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Boomers and others embrace Qigong and T’ai Chi for stress

By Virginia Harford

Now in many of the posh gyms and sports clubs, classes are combining Qigong and T’ai Chi with yoga. The Chinese peasants years ago used the ritual of Qigong to manage daily stresses such as invading barbarians. Many of the ancients also religiously practiced Qigong and T’ai Chi for rejuvenation and longevity. It was a sacred and secret practice until about the 1960s when much of this information started to become public in the West.

Well known gyms and sports clubs are combining Qigong with yoga and it has been considered the hottest trend in stress relief. Ten percent of Americans over the age of 55 belong to a health club. They are checking into the benefits of doing T’ai Chi and Qigong to help with stress relief and lowering blood pressure.

The participants can feel tingling in their hands and bodies after a single class.  The beautiful movements are circulating the chi throughout the meredians and the entire

body benefits from the relaxation response that can be initated. You have more energy

after a session.

In an article in The Wall Street Journal on May 13, 2003 the writer, Jane Spencer, alludes to the fact that maybe doing Qigong is Tiger Wood’s Secret Weapon? Golf pros are reportedly taking private lessons afer hearing that Tiger Woods practiced it as a kid!

Until recently there had been little scientific research. However, in 2003 the Center for Alternative and Complementary Medicine at The National Institutes of Health earmarked more than US$500,000 in grants to study health benefits of Qigong. Two of the results show that it can help elderly people develop better balance and can lower blood pressure. It has become a common recommendation for terminally ill patients as it has the potential to relieve stress without exhausting the body.

Many studies have also explored the links between the slow, deep breathing of Qigong and yoga. These practices set in motion the body’s relaxation response.

At the Stanford Center for Integrative Medicine in Tucson, Arizona, weekly Qigong classes are offered to cancer patients. Doctors at the University Medical Center in Tucson, Arizona prescribe Qigong to patients with severe heart disease.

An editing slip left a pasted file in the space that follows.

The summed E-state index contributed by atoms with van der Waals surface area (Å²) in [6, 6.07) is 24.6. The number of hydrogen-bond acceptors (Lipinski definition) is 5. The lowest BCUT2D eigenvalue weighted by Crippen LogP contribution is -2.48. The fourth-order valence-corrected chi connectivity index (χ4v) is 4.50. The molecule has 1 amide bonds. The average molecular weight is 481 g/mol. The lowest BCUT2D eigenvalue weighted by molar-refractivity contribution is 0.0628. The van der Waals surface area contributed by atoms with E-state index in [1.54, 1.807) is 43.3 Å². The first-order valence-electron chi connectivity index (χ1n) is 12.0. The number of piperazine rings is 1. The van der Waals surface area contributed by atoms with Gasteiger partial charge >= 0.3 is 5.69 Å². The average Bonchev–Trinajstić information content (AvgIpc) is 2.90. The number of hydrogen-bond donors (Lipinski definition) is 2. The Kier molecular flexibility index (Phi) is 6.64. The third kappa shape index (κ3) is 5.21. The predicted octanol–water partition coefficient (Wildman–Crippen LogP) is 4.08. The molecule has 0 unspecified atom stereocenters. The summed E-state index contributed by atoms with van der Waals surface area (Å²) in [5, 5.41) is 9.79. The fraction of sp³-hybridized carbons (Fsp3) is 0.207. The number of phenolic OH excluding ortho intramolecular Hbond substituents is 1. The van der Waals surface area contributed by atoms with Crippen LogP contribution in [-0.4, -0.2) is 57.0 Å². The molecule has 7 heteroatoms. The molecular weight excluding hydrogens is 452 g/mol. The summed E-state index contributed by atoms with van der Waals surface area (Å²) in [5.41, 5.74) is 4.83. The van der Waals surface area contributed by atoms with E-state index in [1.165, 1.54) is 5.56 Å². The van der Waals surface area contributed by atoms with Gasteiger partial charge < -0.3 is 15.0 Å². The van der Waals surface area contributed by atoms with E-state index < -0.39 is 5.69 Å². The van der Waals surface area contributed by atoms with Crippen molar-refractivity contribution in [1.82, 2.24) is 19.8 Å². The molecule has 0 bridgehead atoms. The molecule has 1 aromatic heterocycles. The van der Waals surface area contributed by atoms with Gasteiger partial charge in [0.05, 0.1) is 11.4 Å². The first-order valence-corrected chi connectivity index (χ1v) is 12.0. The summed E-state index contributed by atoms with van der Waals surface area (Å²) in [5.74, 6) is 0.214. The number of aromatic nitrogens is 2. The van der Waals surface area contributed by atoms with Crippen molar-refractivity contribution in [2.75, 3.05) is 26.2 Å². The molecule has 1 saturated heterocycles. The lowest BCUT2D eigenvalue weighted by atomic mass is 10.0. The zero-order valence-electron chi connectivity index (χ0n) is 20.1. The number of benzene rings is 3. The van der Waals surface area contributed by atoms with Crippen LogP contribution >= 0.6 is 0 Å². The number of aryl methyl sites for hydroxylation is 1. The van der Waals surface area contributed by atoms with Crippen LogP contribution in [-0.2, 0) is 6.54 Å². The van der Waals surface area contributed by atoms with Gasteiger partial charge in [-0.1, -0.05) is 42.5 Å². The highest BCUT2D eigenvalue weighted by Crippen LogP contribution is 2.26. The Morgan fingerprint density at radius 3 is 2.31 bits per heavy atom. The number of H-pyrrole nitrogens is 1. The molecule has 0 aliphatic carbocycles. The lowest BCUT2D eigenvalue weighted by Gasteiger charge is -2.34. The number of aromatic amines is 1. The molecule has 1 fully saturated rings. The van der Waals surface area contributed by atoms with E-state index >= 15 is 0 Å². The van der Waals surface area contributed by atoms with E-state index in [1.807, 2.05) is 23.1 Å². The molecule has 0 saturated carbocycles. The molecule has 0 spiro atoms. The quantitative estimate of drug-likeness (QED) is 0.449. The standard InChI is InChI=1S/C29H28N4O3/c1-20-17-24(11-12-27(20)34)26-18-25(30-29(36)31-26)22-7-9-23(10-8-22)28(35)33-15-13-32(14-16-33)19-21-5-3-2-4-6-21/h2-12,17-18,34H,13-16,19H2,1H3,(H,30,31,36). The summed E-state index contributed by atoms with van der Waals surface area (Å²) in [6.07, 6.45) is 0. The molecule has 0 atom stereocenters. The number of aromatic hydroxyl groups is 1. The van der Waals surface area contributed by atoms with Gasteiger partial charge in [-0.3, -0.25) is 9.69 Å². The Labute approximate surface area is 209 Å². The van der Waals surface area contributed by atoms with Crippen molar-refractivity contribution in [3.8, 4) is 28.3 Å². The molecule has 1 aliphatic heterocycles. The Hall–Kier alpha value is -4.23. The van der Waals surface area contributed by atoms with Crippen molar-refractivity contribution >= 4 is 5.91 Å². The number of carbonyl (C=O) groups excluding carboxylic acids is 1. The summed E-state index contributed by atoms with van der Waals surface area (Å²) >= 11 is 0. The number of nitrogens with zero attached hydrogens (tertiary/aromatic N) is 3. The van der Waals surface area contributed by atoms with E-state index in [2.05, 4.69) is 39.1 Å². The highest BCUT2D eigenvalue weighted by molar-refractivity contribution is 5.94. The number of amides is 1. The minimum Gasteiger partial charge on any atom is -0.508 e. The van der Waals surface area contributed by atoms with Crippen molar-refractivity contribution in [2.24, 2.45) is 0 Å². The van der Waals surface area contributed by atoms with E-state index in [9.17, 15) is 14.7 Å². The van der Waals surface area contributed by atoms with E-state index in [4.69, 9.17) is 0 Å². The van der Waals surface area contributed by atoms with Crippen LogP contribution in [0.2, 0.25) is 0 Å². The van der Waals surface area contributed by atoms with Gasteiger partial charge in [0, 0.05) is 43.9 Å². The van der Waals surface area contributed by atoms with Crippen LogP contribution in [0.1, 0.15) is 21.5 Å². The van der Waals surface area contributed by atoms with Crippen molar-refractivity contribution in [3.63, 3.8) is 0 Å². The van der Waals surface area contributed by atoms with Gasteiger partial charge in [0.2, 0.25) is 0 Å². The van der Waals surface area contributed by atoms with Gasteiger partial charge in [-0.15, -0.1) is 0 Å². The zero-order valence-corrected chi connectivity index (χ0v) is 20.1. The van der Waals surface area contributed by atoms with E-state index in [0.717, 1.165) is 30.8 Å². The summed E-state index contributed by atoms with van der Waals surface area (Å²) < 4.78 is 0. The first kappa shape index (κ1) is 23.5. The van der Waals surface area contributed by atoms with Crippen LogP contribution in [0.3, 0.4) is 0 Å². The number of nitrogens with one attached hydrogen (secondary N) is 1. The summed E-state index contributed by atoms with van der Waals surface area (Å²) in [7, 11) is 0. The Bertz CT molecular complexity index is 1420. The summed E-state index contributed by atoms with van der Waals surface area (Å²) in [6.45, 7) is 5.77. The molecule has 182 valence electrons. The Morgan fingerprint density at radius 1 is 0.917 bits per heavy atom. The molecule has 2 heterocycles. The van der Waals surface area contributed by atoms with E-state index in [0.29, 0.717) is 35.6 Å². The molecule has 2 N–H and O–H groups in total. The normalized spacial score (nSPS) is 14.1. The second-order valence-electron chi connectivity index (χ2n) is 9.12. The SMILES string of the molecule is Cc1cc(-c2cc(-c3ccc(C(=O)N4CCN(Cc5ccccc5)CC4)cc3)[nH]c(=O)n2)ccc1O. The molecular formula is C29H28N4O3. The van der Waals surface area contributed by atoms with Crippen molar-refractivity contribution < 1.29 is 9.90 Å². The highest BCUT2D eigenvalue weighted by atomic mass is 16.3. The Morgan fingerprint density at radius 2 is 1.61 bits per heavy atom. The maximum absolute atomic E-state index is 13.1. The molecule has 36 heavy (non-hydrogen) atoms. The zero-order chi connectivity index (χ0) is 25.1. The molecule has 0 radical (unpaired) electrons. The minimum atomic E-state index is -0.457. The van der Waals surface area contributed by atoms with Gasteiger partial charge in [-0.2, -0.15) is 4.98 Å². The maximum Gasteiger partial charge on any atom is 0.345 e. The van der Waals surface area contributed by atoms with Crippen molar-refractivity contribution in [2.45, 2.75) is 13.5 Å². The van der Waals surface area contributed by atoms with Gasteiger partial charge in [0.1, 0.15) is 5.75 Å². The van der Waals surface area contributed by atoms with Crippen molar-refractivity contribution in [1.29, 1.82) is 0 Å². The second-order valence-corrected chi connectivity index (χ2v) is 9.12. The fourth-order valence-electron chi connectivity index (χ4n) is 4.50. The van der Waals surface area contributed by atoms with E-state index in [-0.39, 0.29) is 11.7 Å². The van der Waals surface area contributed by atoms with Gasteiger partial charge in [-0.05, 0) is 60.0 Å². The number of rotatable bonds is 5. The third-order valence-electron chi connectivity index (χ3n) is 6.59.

T’ai Chi used to be for the lucky ancients in Tibet and actually can take decades to master a form. There are estimated to be over 70,000 different Qigongs. Many of the Qigong and T’ai Chi masters do not want to see it become an industry.

In July 31, 2012, an article in Time Magazine is titled ‘Why Tai Chi is the Perfect Exercise.’ The author, Christine Gorman, writes that T’ai Chi combines intense mental focus with deliberate, graceful movements that improve strength, agility and balance. She cites that scientists at the Oregon Research Institute in Eugene reported that T’ai Chi offers the greatest benefit to older men and women who are healthy but inactive. The regular practice helps reduce falls and the goal is to go at your own pace and that ‘pain is

no gain.’ T’ai Chi plus walking is a good combination. Younger people also need aerobic activity but can benefit from T’ai Chi’s capacity to reduce stress. A big plus is that people enjoy doing T’ai Chi.

Virginia Harford – Health and wellness have held special interest for Virginia for many years. She has studied many different modalities and took teacher training in T’ai Chi Chih twenty years ago. See:


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